ISSUE 58 AUTUMN 2008

Peace Matters Index

military involvement in schools

ONLINE contents

- in memoriam
- conversion to peace
- send in the blue shirts
- soldiers in the laboratory
- military in schools
- monitoring toolkit
- descent intomadness
- history of movements and ideas
- science and war
- cold war modern
- history of movements and ideas
- 'New thinking' needs new direction



- complete issue pdf


Additional to university research partnerships are a range of schemes in which military corporations provide educational materials and support to UK schools and colleges. Many of the larger corporations provide extensive science and technology materials attuned to the National Curriculum. In addition, they run a range of activities for schools. Current examples include BAE Systems’ School Challenge competition and a theatre-based roadshow. Rolls Royce runs a science prize for teachers60, while DSTL has a science and engineering ambassadors schemel, and the Atomic Weapons Establishment runs the ‘AWEsome’ science campaign. The major US military corporations are also involved in a very wide range of ‘educational activities’.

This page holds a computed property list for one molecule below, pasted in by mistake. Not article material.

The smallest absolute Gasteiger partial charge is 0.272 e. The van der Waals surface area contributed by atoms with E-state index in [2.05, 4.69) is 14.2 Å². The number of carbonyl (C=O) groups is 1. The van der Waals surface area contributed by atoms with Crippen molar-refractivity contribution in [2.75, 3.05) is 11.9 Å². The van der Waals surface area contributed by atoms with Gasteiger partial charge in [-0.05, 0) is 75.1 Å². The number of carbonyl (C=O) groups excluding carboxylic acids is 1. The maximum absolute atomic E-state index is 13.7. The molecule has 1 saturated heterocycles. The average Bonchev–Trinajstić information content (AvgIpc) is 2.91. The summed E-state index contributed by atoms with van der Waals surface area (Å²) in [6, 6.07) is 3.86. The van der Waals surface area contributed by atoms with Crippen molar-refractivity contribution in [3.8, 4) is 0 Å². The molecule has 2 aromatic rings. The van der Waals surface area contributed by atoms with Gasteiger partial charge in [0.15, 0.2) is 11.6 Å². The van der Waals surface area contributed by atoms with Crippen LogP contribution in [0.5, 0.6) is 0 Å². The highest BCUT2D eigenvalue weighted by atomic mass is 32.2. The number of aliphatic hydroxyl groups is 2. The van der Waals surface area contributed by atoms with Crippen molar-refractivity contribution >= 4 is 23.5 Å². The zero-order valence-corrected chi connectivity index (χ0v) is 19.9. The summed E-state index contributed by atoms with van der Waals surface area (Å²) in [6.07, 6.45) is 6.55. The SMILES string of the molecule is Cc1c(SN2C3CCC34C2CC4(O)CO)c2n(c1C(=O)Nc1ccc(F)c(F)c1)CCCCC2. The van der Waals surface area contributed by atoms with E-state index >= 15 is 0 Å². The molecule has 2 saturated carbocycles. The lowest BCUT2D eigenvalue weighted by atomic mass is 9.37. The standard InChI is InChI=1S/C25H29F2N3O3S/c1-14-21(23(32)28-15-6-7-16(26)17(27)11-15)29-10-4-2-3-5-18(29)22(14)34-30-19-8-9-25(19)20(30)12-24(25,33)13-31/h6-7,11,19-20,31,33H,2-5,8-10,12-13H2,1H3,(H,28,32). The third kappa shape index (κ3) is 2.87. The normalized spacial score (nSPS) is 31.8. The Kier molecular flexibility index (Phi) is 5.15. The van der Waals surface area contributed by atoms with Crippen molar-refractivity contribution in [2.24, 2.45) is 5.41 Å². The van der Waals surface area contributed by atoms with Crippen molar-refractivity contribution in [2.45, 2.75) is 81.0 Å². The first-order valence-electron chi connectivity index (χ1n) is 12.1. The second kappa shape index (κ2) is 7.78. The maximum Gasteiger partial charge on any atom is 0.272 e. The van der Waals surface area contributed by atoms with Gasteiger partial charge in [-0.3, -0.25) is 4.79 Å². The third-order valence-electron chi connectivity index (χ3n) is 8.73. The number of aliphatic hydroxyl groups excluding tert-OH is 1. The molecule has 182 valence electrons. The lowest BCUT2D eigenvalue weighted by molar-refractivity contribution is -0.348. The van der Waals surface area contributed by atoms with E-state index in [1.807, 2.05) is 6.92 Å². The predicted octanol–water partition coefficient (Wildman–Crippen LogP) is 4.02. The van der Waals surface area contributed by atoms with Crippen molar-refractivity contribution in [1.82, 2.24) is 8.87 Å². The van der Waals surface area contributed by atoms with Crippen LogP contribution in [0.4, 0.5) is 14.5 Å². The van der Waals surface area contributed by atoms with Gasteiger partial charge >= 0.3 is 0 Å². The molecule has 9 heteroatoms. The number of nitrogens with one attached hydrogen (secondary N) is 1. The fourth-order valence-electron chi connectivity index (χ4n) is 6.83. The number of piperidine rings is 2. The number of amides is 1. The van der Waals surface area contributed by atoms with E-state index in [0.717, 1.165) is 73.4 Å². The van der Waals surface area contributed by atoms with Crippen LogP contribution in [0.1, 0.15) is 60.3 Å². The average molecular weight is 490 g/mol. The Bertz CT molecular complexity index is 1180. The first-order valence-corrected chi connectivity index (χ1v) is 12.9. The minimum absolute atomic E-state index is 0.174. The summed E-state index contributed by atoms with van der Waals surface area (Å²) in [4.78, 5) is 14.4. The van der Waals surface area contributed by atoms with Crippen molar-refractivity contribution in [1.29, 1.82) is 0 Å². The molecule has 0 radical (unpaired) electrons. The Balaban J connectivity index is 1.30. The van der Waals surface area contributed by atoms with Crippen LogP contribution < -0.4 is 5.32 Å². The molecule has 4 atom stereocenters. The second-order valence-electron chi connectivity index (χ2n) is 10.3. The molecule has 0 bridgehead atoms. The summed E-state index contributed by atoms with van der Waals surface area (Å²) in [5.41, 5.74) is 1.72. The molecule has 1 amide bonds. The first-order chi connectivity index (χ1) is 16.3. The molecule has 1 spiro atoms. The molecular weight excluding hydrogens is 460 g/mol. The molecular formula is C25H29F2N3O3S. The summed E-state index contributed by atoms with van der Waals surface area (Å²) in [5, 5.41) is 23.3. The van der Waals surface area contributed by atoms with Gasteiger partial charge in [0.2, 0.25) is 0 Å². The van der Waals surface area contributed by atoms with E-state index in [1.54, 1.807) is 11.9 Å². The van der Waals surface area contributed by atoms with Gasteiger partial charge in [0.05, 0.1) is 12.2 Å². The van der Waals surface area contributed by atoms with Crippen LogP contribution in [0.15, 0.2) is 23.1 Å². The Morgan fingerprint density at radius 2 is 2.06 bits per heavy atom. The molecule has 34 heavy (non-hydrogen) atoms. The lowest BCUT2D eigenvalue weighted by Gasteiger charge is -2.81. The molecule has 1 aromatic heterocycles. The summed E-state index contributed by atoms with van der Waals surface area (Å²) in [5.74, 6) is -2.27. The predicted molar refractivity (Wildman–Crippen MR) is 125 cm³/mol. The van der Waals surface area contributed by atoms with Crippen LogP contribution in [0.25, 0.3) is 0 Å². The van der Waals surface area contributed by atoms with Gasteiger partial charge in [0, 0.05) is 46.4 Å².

Military employers are also very active at the college level. The large-scale involvement of BAE Systems is one such example.

It is especially common for military corporations to build good relations with schools and colleges local to their main industrial facilities, which helps ensure their future workforce and where there is least opposition. For example, BAE Systems has sponsored schools in cities like Portsmouth, Bristol and Plymouth not far from their local divisions or factories.

Military industry clearly wants to encourage uptake of science and technology subjects at school in order to ensure a supply of qualified staff for the future. A little-discussed secondary aim of this strategy is their wish to encourage schoolchildren to associate the subjects with the particular company so that they are more likely to come and work for them rather than for anyone else. However, this strategy can undermine critical questioning of the role of the military from an early age.




killing strangers - the ultimate adventure
‘Two years ago travel and adventure were just a dream’ is the latest slogan of the recruiting adverts for the British Army. This follows recent vehement denials by the MoD that the army glamorised its work. Who knows perhaps this ad appeal to those for whom adventure and travel is a nightmare.


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